Wednesday, December 13, 2006

Quizzical Eyes

………Nihung aa gaye………Nihung aa gaye………Nihung aa gaye. She heard these loud voices of children and she ran as fast as she could to get to the firni (dirt road around the village) to watch Nihings. In fact to watch the almost never ending strip of horses on which the singhs came to their village every fall. The echo of the Jaikaras was so melodious that she did not leave her place for hours, not until the last horse passed by but until she could not see the last horse either due to dusk or due to dust of the firni or both. It was the yearly event of her childhood that she looked forward to; each year. Nihungs stayed in her village for about two months and these months were full of festivity.

And Nihungs came this year too. She was no longer a little girl; something changed about her. She could tell because her mother would ask her to come home before the sun set. She was not supposed to play gulli-danda or kanche with boys any more. So this year she stood next to bunch of other girls and came home as soon as she realized it was getting dark. Jaikaras sound was still pulling her to stay there longer. She spent whole night tossing side to side. She could not wait to go see the next door neighbor who looked like and visited Nihungs. She had so much to ask, but she did not know where to begin. So next morning she quickly disappeared in neighbors home before her mother could give her chores to do.

She was leaning against the door, her head and face half-covered with her chunni, only exposing her big brown eyes. It was hard to tell, whether she was wondering about or admiring the middle-aged Guru’s Sikh who just adorned his beautiful turban with Khanda, wore kamar-kassa around his waist to secure the Kirpan that he was wearing on his blue chola. Puran Singh left in hurry without noticing this little girl, whose quizzical eyes followed him in vain.

She remembered the past years, when mother took her to Dera of Nihungs. She remembered the sound of Gurbani Akandpath, even though it did not make much sense. It was pleasure to sing dohra after Rehraas Sahib, receive the parsaad and many times stay back there for night time katha; while cuddling in mother’s shawl. She remembered faintly about ‘Amrit’ ceremony on last few days of Nihung’s stay, many boys of the village took Amrit, wore Bana like Puran Singh. She wished she could too but somehow never expressed her desire to anyone. She began to hum some dhadi dian varaan that she heard in the Diwaan. While thinking all this, she came back home. Mother was making missi roti for breakfast. She quickly took a perha in her hand, sitting next to mother, blowing air in the chulha she asked mother “Beji, shall we go to Nihung’s Dera today?” To her amazement mother said ‘No’. She could not dare to ask more questions & hence she left the kitchen & hid her face in books to hide her tears.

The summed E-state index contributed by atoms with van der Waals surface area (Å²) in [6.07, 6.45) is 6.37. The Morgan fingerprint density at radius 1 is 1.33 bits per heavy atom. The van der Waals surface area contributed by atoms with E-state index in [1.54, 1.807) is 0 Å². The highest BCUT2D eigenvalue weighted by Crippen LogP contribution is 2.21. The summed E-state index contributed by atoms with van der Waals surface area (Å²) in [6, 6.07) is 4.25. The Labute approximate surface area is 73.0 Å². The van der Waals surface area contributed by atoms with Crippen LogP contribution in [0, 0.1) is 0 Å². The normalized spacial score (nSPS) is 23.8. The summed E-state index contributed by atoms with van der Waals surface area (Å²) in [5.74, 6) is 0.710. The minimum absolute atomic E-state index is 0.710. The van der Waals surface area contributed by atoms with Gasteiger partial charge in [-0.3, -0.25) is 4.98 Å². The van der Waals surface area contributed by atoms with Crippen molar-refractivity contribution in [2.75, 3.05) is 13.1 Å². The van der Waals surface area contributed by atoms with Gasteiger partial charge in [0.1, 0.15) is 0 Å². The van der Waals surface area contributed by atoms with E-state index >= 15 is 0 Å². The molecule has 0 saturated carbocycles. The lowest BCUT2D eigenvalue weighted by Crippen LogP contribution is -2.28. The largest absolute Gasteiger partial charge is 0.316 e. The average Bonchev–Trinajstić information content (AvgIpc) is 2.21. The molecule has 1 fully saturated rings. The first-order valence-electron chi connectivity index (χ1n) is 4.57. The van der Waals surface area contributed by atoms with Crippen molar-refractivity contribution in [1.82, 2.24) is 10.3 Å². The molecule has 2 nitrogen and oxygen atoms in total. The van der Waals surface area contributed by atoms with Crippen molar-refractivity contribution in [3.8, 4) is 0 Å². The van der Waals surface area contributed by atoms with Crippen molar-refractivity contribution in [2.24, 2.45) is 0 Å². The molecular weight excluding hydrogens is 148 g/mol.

That same fall, she noticed ‘Chachi’ (Puran Singh’s wife) did not look too happy. Chachi was the most beautiful woman she ever saw (well….next to her own mother). Chachi was getting big each day. Though her face glowed more than ever but salwar-kameez did not fit on her any more. Puran Singh Chacha spent all his time at Dera; he was not even coming home in the evenings.

Then one day Nihungs left…..Puran Singh Chacha too. Chachi was crying all day. Women were sitting around her as if someone died. Few weeks & then months passed. Mother helped chachi with chores and often recite Gurbani in the afternoons with her. Chachi changed from a meek woman to a tigress; she not only handled house hold chores but also went to farms to oversee the farming. After few months chachi gave birth to a beautiful daughter. She named her Diler Kaur.

This was an important series of events that taught this little girl the strength that Waheguru blessed women with. Her mother taught her power of Gurbani that helped Chachi to take care of business in absence of her man. She learnt the importance of Sangat from the entire village woman, especially her own mother, who provided moral support to Chachi in her distress.

After the birth of Diler, Chacha Puran Singh came back. Chachi’s world was happy again until I came to know that Chacha Puran singh left to U.P. along with her family…. forever; leaving many of my questions unanswered; that by now moved from my quizzical eyes to my heart and made it their permanent home.

2 Comments:

Anonymous punjaban said...

Nihangs used to come to over pind too ... some of them acted wierd coz of bhang LOL but many others used to ride around the village and do ghorh swari...

it was an awesome experience watching them ride ... even at harian vellan waleyan da dera ... it was awesome ... horses and nihangs all around ... a sea of people .... man i was so scared of horses

This doesn't happen anymore :(

9:33 AM  
Anonymous Anonymous said...

Bhenji,
I see myself in this story. Always, I was very curious about Nihangs.
"It was pleasure to sing dohra after Rehraas Sahib, receive the parsaad and many times stay back there for night time katha; while cuddling in mother’s shawl."
My very first memory of my existence is similar to this line. I remember Kirtan and cuddling in my mother's shawl.

In Conclusion, this piece really touched the votex of my soul.

Again Thank You!

12:43 PM  

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